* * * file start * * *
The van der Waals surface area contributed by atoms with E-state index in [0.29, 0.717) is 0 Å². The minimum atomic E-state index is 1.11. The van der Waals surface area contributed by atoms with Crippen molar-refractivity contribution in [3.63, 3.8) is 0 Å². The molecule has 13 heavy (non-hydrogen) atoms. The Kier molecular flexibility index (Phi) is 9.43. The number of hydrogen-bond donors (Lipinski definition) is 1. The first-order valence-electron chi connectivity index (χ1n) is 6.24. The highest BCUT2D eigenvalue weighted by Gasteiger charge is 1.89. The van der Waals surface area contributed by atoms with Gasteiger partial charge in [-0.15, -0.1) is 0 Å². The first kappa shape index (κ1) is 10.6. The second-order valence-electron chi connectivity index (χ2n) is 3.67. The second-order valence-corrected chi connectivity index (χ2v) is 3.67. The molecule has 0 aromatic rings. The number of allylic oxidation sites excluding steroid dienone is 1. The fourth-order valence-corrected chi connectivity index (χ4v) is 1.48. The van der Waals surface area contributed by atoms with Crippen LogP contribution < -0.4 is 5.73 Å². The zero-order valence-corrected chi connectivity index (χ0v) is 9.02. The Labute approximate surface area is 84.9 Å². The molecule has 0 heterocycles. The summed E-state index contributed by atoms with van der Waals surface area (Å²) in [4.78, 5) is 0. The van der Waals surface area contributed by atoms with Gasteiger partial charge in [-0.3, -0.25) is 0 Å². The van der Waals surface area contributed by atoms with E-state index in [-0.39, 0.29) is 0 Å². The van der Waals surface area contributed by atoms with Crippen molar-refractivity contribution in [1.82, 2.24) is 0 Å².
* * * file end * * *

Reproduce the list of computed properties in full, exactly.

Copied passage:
The van der Waals surface area contributed by atoms with E-state index in [0.29, 0.717) is 0 Å². The minimum atomic E-state index is 1.11. The van der Waals surface area contributed by atoms with Crippen molar-refractivity contribution in [3.63, 3.8) is 0 Å². The molecule has 13 heavy (non-hydrogen) atoms. The Kier molecular flexibility index (Phi) is 9.43. The number of hydrogen-bond donors (Lipinski definition) is 1. The first-order valence-electron chi connectivity index (χ1n) is 6.24. The highest BCUT2D eigenvalue weighted by Gasteiger charge is 1.89. The van der Waals surface area contributed by atoms with Gasteiger partial charge in [-0.15, -0.1) is 0 Å². The first kappa shape index (κ1) is 10.6. The second-order valence-electron chi connectivity index (χ2n) is 3.67. The second-order valence-corrected chi connectivity index (χ2v) is 3.67. The molecule has 0 aromatic rings. The number of allylic oxidation sites excluding steroid dienone is 1. The fourth-order valence-corrected chi connectivity index (χ4v) is 1.48. The van der Waals surface area contributed by atoms with Crippen LogP contribution < -0.4 is 5.73 Å². The zero-order valence-corrected chi connectivity index (χ0v) is 9.02. The Labute approximate surface area is 84.9 Å². The molecule has 0 heterocycles. The summed E-state index contributed by atoms with van der Waals surface area (Å²) in [4.78, 5) is 0. The van der Waals surface area contributed by atoms with Gasteiger partial charge in [-0.3, -0.25) is 0 Å². The van der Waals surface area contributed by atoms with E-state index in [-0.39, 0.29) is 0 Å². The van der Waals surface area contributed by atoms with Crippen molar-refractivity contribution in [1.82, 2.24) is 0 Å².